Bullying and Harassment in the Workplace
We provide advice to both employers and employees on all aspects of bullying and harassment in the workplace.
The Employment Equality Acts 1998-2008 place an obligation on all employers in Ireland to prevent harassment in the workplace. Under this law, an employee is entitled to bring a claim to the Equality Tribunal and an employer may be obliged to pay compensation if an employee can show that they are discriminated in relation to any of the following grounds.
- Marital status
- Family status, for example, as a parent of a child
- Sexual orientation
- Religious belief
- Membership of the Traveller community
Harassment and Bullying at Work
Harassment based on any of the above grounds is a form of discrimination in relation to conditions of employment.
The Employment Equality Acts 1998-2008 define harassment as “unwanted conduct” which is related to any of the 9 discriminatory grounds above. Sexual harassment is any form of “unwanted verbal, non-verbal or physical conduct of a sexual nature”. In both cases it is defined as conduct which “has the purpose or effect of violating a person’s dignity and creating an intimidating, hostile, degrading, humiliating or offensive environment for the person” and it is prohibited under the Acts.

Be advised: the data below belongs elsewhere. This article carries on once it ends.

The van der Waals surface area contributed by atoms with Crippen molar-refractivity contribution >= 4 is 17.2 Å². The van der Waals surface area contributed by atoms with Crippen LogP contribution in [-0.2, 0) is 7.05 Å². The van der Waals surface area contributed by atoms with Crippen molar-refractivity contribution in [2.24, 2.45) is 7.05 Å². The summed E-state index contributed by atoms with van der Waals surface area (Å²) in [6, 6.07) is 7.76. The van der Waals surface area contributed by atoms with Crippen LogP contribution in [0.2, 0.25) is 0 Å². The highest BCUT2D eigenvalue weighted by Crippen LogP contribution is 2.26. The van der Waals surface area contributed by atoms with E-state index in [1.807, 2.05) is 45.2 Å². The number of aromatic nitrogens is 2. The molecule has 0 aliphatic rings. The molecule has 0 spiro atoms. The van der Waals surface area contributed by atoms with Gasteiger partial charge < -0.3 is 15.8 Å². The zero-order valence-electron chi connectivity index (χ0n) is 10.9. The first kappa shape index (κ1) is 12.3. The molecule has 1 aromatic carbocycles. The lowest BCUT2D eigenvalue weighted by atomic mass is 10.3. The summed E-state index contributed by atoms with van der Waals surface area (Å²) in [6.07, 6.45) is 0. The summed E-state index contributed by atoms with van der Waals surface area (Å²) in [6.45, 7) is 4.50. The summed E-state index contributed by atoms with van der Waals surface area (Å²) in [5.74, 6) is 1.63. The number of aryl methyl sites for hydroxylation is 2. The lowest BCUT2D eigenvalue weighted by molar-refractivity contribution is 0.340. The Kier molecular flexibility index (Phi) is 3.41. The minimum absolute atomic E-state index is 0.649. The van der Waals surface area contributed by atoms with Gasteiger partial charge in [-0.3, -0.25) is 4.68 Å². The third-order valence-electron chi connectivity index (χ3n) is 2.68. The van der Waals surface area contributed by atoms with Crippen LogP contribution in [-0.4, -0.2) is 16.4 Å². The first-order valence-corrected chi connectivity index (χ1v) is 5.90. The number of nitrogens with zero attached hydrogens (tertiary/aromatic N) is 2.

Harassment and bullying at work which is not linked to a discriminatory ground is a health and safety issue and Healy O’Connor Solicitors LLP provide advice on all matters in relation to health and safety in the workplace.
All employers should have a policy and procedure in place to deal with and prevent harassment at work and we draft such policies which set out what is unacceptable behaviour at work. We provide advice to employers on effective grievance or complaints procedures which should be in place to deal with complaints about harassment. All employees must be aware of these policy and procedures.
Healy O’Connor Solicitors LLP provide representation at the Equality Tribunal to deal with cases which arise in relation to bullying and harassment matters. For further information, please feel free to contact us at firstname.lastname@example.org or freephone 1800 54 54 54